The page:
Now the NHL and the NHL players are on the verge of approving an entire return to play document, site locations, start dates and it sounds like they will even tack on a couple of years to a CBA that was expiring soon, with an eye toward steadying the ship through unprecedentedly difficult financial years expected in the near future.
The NHL has done it without embarrassing themselves like Major League Baseball did by squabbling over money, and without having any players like Tom Brady decide to go rogue on the NFL while showing that marketing themselves was more important than embracing and adhering to the safety protocols.
Instead the NHL quietly, sagaciously and efficiently navigated through a volatile COVID-19 epidemic and all the while has kept the players to under 5 percent positive COVID-19 test results with no isolation rules currently in place.
Clearly the real challenge will come when training camps open and games get played in the hub cities, and the league will be challenged to contain positive tests and avoid outbreaks while getting through a few months of playoff hockey. But it appears as if the NHL is at least going to get there to give it a try with very little complications to this point.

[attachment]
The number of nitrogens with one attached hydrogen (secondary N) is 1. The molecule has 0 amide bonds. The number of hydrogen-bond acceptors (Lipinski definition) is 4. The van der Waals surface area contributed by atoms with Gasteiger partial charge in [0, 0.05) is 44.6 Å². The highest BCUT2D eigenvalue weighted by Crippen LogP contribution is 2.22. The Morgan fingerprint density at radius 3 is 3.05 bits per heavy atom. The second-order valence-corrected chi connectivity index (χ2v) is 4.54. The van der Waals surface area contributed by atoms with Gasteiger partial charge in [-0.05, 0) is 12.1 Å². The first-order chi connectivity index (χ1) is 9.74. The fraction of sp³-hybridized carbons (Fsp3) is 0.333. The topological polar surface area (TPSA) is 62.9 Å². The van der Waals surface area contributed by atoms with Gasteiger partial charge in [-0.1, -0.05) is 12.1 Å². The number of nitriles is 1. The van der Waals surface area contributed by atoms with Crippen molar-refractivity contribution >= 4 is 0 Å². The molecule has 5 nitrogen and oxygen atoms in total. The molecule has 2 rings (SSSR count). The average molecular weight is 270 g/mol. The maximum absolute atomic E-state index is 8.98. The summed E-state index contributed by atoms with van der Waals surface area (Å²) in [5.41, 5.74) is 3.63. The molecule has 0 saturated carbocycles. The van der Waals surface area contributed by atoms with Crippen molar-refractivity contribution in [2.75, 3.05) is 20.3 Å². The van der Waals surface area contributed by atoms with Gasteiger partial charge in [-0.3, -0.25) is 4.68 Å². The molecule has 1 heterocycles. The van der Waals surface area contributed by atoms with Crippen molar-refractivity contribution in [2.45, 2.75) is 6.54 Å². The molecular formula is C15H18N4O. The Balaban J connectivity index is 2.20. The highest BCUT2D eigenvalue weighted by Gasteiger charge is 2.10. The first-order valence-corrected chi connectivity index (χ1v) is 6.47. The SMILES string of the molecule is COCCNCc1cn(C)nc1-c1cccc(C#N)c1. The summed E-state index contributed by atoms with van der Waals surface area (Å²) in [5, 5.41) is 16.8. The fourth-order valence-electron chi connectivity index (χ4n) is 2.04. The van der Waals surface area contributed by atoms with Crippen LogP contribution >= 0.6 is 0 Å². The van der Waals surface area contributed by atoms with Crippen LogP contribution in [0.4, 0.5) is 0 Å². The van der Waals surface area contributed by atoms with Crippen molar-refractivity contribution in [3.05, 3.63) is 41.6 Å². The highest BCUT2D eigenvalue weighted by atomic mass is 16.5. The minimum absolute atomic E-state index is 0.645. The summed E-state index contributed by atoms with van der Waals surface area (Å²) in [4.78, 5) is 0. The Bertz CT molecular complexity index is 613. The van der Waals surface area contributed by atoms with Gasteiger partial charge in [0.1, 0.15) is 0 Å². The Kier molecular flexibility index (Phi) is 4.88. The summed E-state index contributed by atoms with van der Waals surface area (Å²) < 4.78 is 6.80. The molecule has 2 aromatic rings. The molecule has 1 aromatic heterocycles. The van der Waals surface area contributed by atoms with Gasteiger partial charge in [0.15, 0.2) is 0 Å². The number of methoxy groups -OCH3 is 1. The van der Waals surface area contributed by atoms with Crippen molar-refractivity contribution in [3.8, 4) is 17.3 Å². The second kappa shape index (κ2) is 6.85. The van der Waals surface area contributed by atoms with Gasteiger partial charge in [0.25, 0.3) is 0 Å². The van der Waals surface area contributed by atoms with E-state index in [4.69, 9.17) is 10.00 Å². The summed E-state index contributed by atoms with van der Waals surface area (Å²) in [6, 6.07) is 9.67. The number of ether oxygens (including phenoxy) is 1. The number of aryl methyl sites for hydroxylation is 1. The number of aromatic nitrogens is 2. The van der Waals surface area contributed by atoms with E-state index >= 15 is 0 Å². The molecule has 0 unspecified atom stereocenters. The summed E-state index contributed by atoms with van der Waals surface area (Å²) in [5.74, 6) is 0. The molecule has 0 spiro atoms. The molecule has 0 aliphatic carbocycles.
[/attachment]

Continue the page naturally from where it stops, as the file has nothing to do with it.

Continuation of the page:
The sometimes-maligned NHL is on the verge of a return with zero fuss, and as much care and forethought as possible while heading into an admittedly scary unknown of playing through a global pandemic.
That is the best that can be done under the trying circumstances right now. The NHL has handled these trying times in way that's looking like the gold standard for the rest of pro sports across North America, so those other leagues would do well to take notes and pay attention while everybody remains hopeful that circumstances will allow for the return of hockey a month from now.
Give the NHL credit, they've handled the Return to Play challenge the best originally appeared on NBC Sports Boston